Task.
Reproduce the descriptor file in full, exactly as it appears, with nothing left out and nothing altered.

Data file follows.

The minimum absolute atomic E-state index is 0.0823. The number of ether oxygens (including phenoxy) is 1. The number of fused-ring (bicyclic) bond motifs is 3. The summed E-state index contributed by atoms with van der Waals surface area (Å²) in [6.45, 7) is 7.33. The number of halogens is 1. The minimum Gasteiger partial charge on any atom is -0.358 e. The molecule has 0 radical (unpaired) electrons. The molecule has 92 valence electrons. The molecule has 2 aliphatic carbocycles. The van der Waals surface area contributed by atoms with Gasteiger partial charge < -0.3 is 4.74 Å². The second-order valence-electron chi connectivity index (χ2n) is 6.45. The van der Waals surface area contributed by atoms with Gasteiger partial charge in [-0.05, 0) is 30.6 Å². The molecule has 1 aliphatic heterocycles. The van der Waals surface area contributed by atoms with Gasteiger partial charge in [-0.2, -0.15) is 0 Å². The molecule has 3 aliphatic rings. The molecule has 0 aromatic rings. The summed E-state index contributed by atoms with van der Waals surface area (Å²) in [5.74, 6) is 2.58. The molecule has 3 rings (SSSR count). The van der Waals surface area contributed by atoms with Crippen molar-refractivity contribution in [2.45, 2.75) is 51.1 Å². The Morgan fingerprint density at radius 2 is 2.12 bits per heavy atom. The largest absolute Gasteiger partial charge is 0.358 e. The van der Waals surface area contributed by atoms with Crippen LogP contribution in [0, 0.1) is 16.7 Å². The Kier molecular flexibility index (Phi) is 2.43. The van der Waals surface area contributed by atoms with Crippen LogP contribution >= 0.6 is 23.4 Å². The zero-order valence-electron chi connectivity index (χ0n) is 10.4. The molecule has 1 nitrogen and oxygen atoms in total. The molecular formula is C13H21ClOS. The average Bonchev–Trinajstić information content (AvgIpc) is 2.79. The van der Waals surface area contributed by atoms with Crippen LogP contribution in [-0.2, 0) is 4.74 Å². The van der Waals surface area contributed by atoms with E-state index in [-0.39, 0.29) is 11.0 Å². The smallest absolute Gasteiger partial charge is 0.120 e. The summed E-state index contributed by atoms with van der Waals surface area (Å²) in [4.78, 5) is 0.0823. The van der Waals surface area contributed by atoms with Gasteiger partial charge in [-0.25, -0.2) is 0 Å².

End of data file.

The minimum absolute atomic E-state index is 0.0823. The number of ether oxygens (including phenoxy) is 1. The number of fused-ring (bicyclic) bond motifs is 3. The summed E-state index contributed by atoms with van der Waals surface area (Å²) in [6.45, 7) is 7.33. The number of halogens is 1. The minimum Gasteiger partial charge on any atom is -0.358 e. The molecule has 0 radical (unpaired) electrons. The molecule has 92 valence electrons. The molecule has 2 aliphatic carbocycles. The van der Waals surface area contributed by atoms with Gasteiger partial charge < -0.3 is 4.74 Å². The second-order valence-electron chi connectivity index (χ2n) is 6.45. The van der Waals surface area contributed by atoms with Gasteiger partial charge in [-0.05, 0) is 30.6 Å². The molecule has 1 aliphatic heterocycles. The van der Waals surface area contributed by atoms with Gasteiger partial charge in [-0.2, -0.15) is 0 Å². The molecule has 3 aliphatic rings. The molecule has 0 aromatic rings. The summed E-state index contributed by atoms with van der Waals surface area (Å²) in [5.74, 6) is 2.58. The molecule has 3 rings (SSSR count). The van der Waals surface area contributed by atoms with Crippen molar-refractivity contribution in [2.45, 2.75) is 51.1 Å². The Morgan fingerprint density at radius 2 is 2.12 bits per heavy atom. The largest absolute Gasteiger partial charge is 0.358 e. The van der Waals surface area contributed by atoms with Crippen LogP contribution in [0, 0.1) is 16.7 Å². The Kier molecular flexibility index (Phi) is 2.43. The van der Waals surface area contributed by atoms with Crippen LogP contribution >= 0.6 is 23.4 Å². The zero-order valence-electron chi connectivity index (χ0n) is 10.4. The molecule has 1 nitrogen and oxygen atoms in total. The molecular formula is C13H21ClOS. The average Bonchev–Trinajstić information content (AvgIpc) is 2.79. The van der Waals surface area contributed by atoms with Crippen LogP contribution in [-0.2, 0) is 4.74 Å². The van der Waals surface area contributed by atoms with E-state index in [-0.39, 0.29) is 11.0 Å². The smallest absolute Gasteiger partial charge is 0.120 e. The summed E-state index contributed by atoms with van der Waals surface area (Å²) in [4.78, 5) is 0.0823. The van der Waals surface area contributed by atoms with Gasteiger partial charge in [-0.25, -0.2) is 0 Å².